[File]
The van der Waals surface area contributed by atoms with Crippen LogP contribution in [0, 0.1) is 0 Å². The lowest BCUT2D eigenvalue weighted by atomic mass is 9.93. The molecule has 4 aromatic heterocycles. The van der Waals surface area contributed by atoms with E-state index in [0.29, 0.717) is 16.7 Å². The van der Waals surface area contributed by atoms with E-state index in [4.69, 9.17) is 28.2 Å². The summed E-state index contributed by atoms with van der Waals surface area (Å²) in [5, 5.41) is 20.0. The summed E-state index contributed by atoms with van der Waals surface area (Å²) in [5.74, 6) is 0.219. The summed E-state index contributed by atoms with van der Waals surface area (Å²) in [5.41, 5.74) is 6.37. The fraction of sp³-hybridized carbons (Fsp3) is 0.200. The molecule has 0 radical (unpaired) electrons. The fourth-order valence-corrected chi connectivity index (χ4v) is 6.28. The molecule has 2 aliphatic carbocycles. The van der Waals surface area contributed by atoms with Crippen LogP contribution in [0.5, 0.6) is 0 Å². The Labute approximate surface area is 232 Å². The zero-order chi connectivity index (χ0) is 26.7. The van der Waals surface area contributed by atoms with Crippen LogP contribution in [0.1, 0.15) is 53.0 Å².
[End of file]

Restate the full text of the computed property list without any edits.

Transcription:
The van der Waals surface area contributed by atoms with Crippen LogP contribution in [0, 0.1) is 0 Å². The lowest BCUT2D eigenvalue weighted by atomic mass is 9.93. The molecule has 4 aromatic heterocycles. The van der Waals surface area contributed by atoms with E-state index in [0.29, 0.717) is 16.7 Å². The van der Waals surface area contributed by atoms with E-state index in [4.69, 9.17) is 28.2 Å². The summed E-state index contributed by atoms with van der Waals surface area (Å²) in [5, 5.41) is 20.0. The summed E-state index contributed by atoms with van der Waals surface area (Å²) in [5.74, 6) is 0.219. The summed E-state index contributed by atoms with van der Waals surface area (Å²) in [5.41, 5.74) is 6.37. The fraction of sp³-hybridized carbons (Fsp3) is 0.200. The molecule has 0 radical (unpaired) electrons. The fourth-order valence-corrected chi connectivity index (χ4v) is 6.28. The molecule has 2 aliphatic carbocycles. The van der Waals surface area contributed by atoms with Crippen LogP contribution in [0.5, 0.6) is 0 Å². The Labute approximate surface area is 232 Å². The zero-order chi connectivity index (χ0) is 26.7. The van der Waals surface area contributed by atoms with Crippen LogP contribution in [0.1, 0.15) is 53.0 Å².